- The Journal of the American Medical Association studies the U.S.' severe health disparities (and the social factors which contribute to them). And Laura Donnelly reports on the NHS' recognition that a health care system which pushes seniors into unsuitable settings may cause lasting damage.

- Philip Newell reports that among his other attacks on the public interest, Scott Pruitt is ordering the Environmental Protection Agency to stop tracking the ancillary benefits of its work - including its effect on health and survival.

- Finally, Juan Manuel Herrera examines (PDF) the effects of Ontario's increased minimum wage, including improved wages for low-income workers with no substantial impact on employment. And Marilisa Racco discusses the continued pay equity gap between men and women.

Saturday, April 14, 2018

On the social environment

Having written my column this week on one of the more glaring areas of increasingly alarming neglect from the Saskatchewan Party under Scott Moe, I'll take a moment to point out the other single policy change that I find most striking.

D.C. Fraser has reported on a reduction in funding to climate change programming, with that choice having been the subject of some commentary. But a cut in what was already a pathetically small budget line for ministerial operations stands out particularly in the light of one of the few (if tiny) additional revenue sources the budget actually includes:
Saskatchewan Finance Minister Donna Harpauer announced the PST exemption on both light used vehicles and Energy Star appliances will be discontinued. 
...
The Finance Ministry says energy savings already provide a strong financial incentive to buy Energy Star appliances. The removal of this exemption is expected to generate $3 million in revenue.
That explanation is especially noteworthy in treating individual financial considerations as effectively the only reason to value energy-efficient appliances. 

Never mind the seemingly obvious advantages of energy conservation for the purposes of reining in climate change, or minimizing the load on the province's power system. Moe has decided that he doesn't care about those issues - and only wants people making positive consumer choices where (and to the extent) they're based on purely individual financial considerations. 

Of course, that position is entirely on brand with the Saskatchewan Party's hostility toward any policy oriented toward broader environmental issues. And indeed, the removal of incentives for greener consumer purchases can be seen as a mirror image of Moe's intractable refusal to discuss responsible carbon pricing (or any other form of greenhouse gas emission reduction).

But by singling out energy efficiency for higher taxes even while applying his party's boilerplate anti-tax rhetoric elsewhere, Moe is making clear that his party is determined to make the complete rejection of environmental responsibility into a foundational principle - a view which is also consistent with the slashing of the province's already-meager climate change branch. And voters who recognize that we have a common interest in a liveable environment have every reason to push back.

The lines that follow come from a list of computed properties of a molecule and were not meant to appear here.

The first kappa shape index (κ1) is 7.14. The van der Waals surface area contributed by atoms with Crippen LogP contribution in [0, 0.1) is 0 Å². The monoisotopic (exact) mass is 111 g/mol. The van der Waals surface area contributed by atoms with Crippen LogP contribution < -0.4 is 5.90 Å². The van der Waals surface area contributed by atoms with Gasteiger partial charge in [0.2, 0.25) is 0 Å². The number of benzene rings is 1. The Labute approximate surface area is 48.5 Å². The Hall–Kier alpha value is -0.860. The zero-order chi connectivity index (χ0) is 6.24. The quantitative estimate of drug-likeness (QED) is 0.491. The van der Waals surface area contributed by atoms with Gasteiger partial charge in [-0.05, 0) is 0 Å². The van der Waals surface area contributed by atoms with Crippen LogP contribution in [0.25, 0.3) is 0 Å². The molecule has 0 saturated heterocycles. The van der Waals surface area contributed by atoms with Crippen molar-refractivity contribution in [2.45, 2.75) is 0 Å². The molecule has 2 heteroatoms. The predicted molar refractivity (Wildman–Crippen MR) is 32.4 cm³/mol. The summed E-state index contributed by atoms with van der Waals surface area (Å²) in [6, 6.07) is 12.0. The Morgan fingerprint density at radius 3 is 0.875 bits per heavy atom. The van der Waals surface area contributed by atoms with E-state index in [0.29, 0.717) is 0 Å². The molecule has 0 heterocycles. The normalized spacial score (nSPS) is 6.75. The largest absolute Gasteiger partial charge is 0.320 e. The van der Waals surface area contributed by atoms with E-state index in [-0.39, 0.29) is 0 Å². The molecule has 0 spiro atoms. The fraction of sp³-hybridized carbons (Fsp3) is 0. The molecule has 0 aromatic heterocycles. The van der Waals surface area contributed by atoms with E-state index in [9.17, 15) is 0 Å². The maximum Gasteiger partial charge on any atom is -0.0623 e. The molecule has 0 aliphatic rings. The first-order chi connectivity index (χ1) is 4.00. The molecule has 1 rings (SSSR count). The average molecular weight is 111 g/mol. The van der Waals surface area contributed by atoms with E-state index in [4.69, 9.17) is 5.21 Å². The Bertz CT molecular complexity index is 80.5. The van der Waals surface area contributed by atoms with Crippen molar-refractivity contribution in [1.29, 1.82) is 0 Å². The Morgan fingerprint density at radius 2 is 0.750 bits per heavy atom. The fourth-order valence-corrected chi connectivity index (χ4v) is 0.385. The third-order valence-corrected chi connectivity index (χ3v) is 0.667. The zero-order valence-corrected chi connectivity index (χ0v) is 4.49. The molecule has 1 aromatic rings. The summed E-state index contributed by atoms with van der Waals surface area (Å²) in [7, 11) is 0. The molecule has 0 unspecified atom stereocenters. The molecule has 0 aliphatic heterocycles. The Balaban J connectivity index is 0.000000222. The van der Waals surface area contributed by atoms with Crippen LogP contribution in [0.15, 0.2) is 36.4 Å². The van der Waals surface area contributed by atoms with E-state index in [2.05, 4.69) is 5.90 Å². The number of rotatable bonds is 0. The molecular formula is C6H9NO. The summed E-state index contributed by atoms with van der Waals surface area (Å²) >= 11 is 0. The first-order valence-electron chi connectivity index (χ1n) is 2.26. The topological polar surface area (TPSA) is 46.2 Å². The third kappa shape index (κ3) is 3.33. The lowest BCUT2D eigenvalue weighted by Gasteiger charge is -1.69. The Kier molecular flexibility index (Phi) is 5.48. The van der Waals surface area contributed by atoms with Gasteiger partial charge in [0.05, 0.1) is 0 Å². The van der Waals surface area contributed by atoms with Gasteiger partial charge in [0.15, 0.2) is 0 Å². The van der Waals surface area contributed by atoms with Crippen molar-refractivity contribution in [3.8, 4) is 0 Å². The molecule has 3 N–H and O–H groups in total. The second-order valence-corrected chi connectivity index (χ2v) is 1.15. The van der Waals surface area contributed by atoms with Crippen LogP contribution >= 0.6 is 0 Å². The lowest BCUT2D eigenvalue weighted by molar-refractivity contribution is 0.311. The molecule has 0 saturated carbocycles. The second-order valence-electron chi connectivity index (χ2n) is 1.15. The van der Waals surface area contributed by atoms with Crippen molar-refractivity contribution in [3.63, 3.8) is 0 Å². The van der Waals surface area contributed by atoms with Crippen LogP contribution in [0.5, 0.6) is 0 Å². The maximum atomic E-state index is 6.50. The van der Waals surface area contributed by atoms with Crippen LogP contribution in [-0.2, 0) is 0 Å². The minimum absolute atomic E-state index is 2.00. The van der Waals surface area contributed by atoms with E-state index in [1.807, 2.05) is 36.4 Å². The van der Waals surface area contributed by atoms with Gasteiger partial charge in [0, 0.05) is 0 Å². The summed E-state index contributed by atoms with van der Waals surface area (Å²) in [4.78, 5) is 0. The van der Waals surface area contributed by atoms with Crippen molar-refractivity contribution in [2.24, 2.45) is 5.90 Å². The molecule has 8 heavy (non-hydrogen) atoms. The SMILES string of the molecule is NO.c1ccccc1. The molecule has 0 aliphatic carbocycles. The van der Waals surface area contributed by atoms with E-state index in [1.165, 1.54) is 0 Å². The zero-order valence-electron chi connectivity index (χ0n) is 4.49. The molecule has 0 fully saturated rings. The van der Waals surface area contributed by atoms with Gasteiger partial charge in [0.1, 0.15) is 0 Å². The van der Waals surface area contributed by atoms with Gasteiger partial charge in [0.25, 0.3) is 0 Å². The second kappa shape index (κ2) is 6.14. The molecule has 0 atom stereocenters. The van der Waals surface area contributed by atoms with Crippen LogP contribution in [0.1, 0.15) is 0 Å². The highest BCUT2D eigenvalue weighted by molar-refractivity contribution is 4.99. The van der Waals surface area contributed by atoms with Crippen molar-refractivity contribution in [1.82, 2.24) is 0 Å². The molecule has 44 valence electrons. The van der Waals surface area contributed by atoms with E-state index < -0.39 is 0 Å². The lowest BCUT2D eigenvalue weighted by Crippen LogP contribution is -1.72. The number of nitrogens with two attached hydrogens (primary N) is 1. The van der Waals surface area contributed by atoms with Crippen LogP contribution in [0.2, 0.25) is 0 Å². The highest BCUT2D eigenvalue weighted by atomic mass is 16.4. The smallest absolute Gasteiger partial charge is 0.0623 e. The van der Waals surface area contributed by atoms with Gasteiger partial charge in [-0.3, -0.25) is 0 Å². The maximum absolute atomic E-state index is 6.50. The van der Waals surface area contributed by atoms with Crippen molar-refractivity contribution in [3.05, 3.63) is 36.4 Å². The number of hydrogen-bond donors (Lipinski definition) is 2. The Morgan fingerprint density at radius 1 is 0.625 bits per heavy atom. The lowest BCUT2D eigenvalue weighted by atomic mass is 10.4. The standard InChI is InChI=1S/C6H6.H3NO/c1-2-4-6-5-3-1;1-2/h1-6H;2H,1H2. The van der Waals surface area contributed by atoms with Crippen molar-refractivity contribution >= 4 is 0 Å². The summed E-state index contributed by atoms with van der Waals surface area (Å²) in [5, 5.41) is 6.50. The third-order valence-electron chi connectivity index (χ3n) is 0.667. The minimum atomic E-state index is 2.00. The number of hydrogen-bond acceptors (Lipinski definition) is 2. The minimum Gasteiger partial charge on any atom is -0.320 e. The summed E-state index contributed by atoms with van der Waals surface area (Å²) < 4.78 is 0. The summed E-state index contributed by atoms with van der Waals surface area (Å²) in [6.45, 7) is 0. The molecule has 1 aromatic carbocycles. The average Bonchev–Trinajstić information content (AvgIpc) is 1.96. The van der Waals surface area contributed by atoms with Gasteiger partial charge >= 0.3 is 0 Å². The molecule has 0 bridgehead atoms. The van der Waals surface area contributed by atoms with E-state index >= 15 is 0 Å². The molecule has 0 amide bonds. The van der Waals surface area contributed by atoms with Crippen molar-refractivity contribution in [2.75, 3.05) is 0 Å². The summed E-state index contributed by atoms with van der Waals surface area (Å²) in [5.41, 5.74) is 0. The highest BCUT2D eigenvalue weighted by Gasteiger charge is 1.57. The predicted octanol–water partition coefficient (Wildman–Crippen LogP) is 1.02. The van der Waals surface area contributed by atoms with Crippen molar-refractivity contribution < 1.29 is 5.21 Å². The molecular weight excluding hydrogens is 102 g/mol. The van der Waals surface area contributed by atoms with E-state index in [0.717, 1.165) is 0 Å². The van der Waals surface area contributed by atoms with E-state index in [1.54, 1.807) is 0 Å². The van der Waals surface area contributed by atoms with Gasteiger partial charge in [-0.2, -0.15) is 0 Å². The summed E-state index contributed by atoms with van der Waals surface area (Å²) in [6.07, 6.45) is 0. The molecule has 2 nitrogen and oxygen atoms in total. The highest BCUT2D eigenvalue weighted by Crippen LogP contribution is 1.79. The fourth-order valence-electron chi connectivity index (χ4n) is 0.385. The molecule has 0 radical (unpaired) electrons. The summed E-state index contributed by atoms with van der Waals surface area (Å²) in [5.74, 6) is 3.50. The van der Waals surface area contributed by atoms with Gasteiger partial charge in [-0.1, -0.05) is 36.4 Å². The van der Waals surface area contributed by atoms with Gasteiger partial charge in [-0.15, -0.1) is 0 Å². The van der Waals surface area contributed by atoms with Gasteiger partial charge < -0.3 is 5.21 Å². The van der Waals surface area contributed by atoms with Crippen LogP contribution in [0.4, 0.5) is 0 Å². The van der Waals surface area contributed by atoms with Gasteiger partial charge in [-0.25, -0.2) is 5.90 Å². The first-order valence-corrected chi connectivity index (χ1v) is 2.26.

Saturday Morning Links

This and that for your weekend reading.

- Simon Enoch offers his take on Saskatchewan's latest budget - including what little the Saskatchewan Party has learned, and how much it's still getting wrong:
(W)hile the 2018 budget is more measured in that it doesn’t replicate a 2017 budget that saw cuts and tax increases land disproportionately on the shoulders of the poor while simultaneously lavishing multiple tax breaks on corporations, it certainly doesn’t do the more vulnerable in our province any favours. The province is suspending the Saskatchewan Rental Housing Supplement (SRHS), which will force the poorest in the province to devote even more of their meagre earnings towards rent. This continues the government’s myopic focus on wrenching cost-savings from programs explicitly designed to support the poorest in the province. While the government did increase education spending by $30 million, it restores little more than half of the $54 million that was cut last year. School boards will be forced to find even more “efficiencies” in the classroom, even as student enrolment expands.  As we have seen in the past, these “efficiencies” seem to fall disproportionately on special needs supports and programs.

If there is a small sliver of a silver-lining in this budget, perhaps it’s the government’s growing recognition that austerity during a downturn is bad economic policy. It’s better to allow positive economic growth fight your deficits than deep cuts that can jeopardize positive economic growth, a point the CCPA Saskatchewan Office has been at pains to make over the past few years. After two years of negative economic growth, the economic assumptions in the 2018 budget are betting that a return to positive economic growth will do much of the heavy lifting of fighting the deficit. While this is welcome, it further throws into question the wisdom of the 2017 budget cuts and the government’s embrace of austerity, all evidence to the contrary.
- Bruno Caprettini, Fabio Schmidt-Fischbach and Hans-Joachim Voth study the connection between U.S. welfare spending and a willingness to volunteer support for World War II efforts - signalling the reciprocity of expectations between governments and citizens.

- Mike De Souza reports that Justin Trudeau was warned by the civil service that it was pushing the Trans Mountain expansion too quickly and without adequate consultation. And Gary Mason points out how Trudeau's bungling of the issue could cost him support among all kinds of voters no matter what ultimately happens with the pipeline proposal.

- Tom Korski exposes the Libs' commissioning and placement of state-sponsored "news". And Alex Boutilier reports on what may be the most appalling suppression of actual government records yet, as Library and Archives Canada wants to wait eighty years to respond to a single access-to-information request.

- Finally, Lana Payne offers a warning about the spread of anti-social, right-wing populism across much of Canada.